November 15th, I joined up with Rod Szasz and a few other hikers, many from the Island Mountain Ramblers for a trip up a rarely summited peak in the Nanaimo Lakes Region/Cowichan Lake Region. Mt Hooper tops out around 1490 metres. For me, an most interesting aspect of the hike is that the weekend before I climbed the peak immediately across the valley. Folks who follow my blog will note that summit is Sadie Peak.
|GPS Route with Photographs|
Total Horizontal Distance: 9.8 km
Starting Elevation: 795 m
Max Elevation: 1490 m
Total Elevation Gain: 865 m
We met at Rod’s place at 6 am, the thermometer on the car read -5 Celsius, the sun was not yet breaking on the horizon. 5 hikers piled into the truck and we picked up a 6th on at nearby elementary school . The six of us drove south turning off to meet the final group of hikers at the Youbou Firehall at 8:25.
From HWY 1 we drove about 80km reaching 800 m of elevation, before we started walking. After leaving Youbou we continued west to north shore road, which eventually turns into Nitinat River Main FSR. We continued well past Cowichan Lake, following the Nitinat River and ultimately turned up an old logging spur. The road along the entire spur was excellent, very few deep dips. The bigger issue is the encroaching alder. The farther up the road we moved the narrower the road becomes. Before long, the trees were scratching and clawing at Rod’s vehicle. Eventually we parked the vehicle and carried on, on foot.
|view of Hooper from the Skdder Track|
Once on foot we continued up the old logging road for about 2.5 km until we arrived at an old skidder track (1070 m) that gave easy access to the slashed out logging above. Walking through slash is not my favourite gig but it allowed us to easily gain elevation and access to the 2nd growth forest, less than a kilometer to the north east.
Being in the trees, as compared to the overgrown logging road and slash, is a pleasure. Without much effort at all we found an elk-trail and followed it through the forest and eventually to a narrow ridge, leading up.
For the most part the hike is nothing more than easy hiking. There are a few sections that get quite steep and require some scrambling up some simple rock, hands are definitely required, raising the level on the hike to a class three. Interestingly, the route was easy to follow. Though most likely made by animals, it clearly travels up the narrow ridge and even up the rock. This first section is the most challenging. I suggest that it was more fortitude and stamina that are required to make the route than skill.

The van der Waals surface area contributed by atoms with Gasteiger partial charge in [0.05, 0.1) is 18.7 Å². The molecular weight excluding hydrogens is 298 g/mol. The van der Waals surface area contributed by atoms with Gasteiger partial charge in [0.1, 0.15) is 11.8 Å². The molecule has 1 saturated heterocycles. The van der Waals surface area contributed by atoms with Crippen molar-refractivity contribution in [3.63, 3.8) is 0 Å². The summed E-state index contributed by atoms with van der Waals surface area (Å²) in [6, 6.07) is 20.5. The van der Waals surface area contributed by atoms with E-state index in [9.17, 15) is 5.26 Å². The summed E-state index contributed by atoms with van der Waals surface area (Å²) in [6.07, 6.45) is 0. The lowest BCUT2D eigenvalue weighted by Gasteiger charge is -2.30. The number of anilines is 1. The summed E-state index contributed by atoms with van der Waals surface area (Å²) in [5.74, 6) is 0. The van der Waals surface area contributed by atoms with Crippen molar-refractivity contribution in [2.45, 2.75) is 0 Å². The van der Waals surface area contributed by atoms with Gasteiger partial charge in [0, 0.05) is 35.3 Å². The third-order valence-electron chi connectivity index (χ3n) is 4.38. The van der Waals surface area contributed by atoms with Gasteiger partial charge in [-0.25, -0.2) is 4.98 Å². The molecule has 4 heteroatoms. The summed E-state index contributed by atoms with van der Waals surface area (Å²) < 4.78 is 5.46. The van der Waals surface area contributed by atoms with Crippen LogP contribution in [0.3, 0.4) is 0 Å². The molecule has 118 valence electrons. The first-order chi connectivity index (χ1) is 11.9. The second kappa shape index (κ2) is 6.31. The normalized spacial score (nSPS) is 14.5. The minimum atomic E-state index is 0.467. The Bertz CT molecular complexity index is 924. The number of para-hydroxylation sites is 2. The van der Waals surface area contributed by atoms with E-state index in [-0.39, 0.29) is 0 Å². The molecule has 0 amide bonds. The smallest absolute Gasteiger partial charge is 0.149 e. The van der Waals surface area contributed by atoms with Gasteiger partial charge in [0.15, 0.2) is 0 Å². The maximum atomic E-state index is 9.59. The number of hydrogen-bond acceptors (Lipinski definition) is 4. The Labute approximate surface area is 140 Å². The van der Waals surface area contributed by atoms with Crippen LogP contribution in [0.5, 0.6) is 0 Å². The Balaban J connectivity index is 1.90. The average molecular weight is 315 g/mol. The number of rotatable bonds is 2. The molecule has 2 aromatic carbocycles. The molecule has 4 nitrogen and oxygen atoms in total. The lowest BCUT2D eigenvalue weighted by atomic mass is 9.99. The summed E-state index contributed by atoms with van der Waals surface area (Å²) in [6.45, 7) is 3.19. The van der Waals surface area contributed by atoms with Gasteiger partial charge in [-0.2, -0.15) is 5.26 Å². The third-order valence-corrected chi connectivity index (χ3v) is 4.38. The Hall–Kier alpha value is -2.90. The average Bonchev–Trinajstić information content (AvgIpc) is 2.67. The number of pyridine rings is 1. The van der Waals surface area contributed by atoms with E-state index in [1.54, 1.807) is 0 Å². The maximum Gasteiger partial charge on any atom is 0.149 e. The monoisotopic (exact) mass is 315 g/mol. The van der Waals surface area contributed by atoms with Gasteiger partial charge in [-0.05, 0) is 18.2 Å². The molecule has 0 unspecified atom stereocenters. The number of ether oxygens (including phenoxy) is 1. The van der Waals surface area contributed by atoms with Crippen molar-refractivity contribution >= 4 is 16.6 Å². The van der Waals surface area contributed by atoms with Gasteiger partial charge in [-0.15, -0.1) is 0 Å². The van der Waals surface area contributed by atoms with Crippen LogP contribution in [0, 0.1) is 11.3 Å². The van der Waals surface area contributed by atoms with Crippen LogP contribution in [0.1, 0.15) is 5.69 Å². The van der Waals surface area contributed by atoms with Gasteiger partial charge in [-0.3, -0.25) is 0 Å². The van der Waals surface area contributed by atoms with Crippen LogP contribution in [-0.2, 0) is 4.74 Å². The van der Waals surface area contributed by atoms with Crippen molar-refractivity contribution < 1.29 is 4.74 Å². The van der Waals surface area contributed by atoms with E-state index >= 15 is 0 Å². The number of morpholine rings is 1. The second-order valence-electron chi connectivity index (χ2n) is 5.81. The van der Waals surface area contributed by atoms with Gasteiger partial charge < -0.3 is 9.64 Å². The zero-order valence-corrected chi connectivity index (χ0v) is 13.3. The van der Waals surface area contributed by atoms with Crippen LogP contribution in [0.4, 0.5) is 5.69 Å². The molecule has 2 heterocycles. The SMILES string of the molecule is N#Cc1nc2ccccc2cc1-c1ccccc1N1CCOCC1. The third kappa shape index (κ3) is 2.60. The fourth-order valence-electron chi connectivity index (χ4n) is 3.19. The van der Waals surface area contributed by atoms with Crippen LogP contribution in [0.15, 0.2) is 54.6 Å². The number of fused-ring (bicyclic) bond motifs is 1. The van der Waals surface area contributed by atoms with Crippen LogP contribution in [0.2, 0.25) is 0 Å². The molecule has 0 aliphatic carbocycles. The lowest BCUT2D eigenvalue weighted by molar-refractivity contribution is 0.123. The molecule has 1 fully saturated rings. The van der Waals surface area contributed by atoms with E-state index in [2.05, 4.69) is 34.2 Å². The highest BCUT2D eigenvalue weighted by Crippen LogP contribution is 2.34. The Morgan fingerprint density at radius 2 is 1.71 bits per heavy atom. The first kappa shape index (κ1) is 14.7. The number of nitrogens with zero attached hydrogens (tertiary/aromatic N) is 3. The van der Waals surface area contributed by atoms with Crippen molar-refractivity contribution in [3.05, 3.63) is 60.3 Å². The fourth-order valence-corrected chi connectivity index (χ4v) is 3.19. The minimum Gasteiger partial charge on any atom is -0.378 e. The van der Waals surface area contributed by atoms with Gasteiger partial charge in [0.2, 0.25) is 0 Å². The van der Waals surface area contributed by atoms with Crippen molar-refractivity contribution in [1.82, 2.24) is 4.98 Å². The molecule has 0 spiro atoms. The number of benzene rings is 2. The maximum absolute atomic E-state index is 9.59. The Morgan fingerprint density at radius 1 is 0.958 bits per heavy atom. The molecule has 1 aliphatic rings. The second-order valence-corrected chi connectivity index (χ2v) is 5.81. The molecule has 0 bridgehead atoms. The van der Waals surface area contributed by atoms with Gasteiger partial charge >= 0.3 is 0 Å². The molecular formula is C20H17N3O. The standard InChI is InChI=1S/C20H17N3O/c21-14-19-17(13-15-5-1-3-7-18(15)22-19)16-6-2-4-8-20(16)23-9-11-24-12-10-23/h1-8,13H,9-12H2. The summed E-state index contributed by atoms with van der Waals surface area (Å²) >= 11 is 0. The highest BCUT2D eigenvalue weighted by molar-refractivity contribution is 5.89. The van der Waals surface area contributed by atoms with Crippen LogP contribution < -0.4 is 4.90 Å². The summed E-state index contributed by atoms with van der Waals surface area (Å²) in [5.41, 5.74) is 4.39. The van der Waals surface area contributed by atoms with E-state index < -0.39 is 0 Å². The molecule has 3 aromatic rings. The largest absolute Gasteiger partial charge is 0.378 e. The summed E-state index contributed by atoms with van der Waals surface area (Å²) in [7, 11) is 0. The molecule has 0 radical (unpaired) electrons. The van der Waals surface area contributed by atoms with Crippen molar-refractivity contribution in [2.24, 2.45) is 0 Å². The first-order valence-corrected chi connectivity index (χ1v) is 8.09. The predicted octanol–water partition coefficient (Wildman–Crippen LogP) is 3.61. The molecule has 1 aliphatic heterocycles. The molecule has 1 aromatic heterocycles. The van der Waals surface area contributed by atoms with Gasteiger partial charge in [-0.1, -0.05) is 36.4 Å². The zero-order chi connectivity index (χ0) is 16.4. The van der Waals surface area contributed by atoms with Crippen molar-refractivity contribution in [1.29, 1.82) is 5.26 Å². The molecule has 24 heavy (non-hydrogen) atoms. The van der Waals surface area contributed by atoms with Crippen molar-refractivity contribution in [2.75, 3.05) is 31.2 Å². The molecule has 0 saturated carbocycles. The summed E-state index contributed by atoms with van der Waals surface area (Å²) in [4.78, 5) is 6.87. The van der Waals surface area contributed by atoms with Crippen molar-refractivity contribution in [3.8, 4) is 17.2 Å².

Once atop the steepest section (1320 m) the views open up in all directions. From there the terrain transforms, opening up with stunted trees and typical low-alpine flora. We could see the summit ahead and we wandered the wide ridge to another short hill, easy to walk up.
As we topped the hill we approached the large rock face of the main summit block. We stood, impressed by the look of the wall. It appears easy to climb, many different possibilities for handholds and footholds. However, we chose to corkscrew around the east face. Checking my topo I could see that the route traveling to the left, along the east face of the block was likely to be less climbing and more hiking, it is. To get to the easier way up we sidled a steep hill, even here there was a bit of a route. We found grass filled space in the trees and easily hiked up to 1460 m.
|pointing to Sadie Peak|
The final challenge was walking up another 15 m to the top of the summit at 1490 m. From here we wandered along the top to the cairn marking the high-point. We fruitlessly searched for a register, then ate our lunch, 7 of the 8 hikers made the summit. We enjoyed food drink, company and views. The sky was so clear that we could see Mt. Baker to the south. We could also see Sadie Peak to the north, though from this perspective it looked very different.
|Descending from the summit, this is the steep hill|
Our return to the car followed a different route. Rather than returning along the steep ridge we ascended, we used the steep hill, right below the main summit block. We descended rapidl in a safer manner. Once at 1330 m we trended downward gradually south east. Ultimately we all made it back safe and sound at the vehicle.
The logging road was less than pleasant to walk but I have had worse experiences. Comparing Sadie and Hooper, I enjoyed the hike to Sadie more. It offered alpine meadows and a greater variety of terrain. Further, the road to Sadie was in better condition.
If you are considering a trip up Mount Hooper, I would suggest doing it as soon as you can. The road up is only going to grow in more, every year.
|Rod ascending the gully to the final few meters of ascent|
|A view of Hooper’s wide plateau, leading to the summit|
|Evidence that indeed Winter is coming|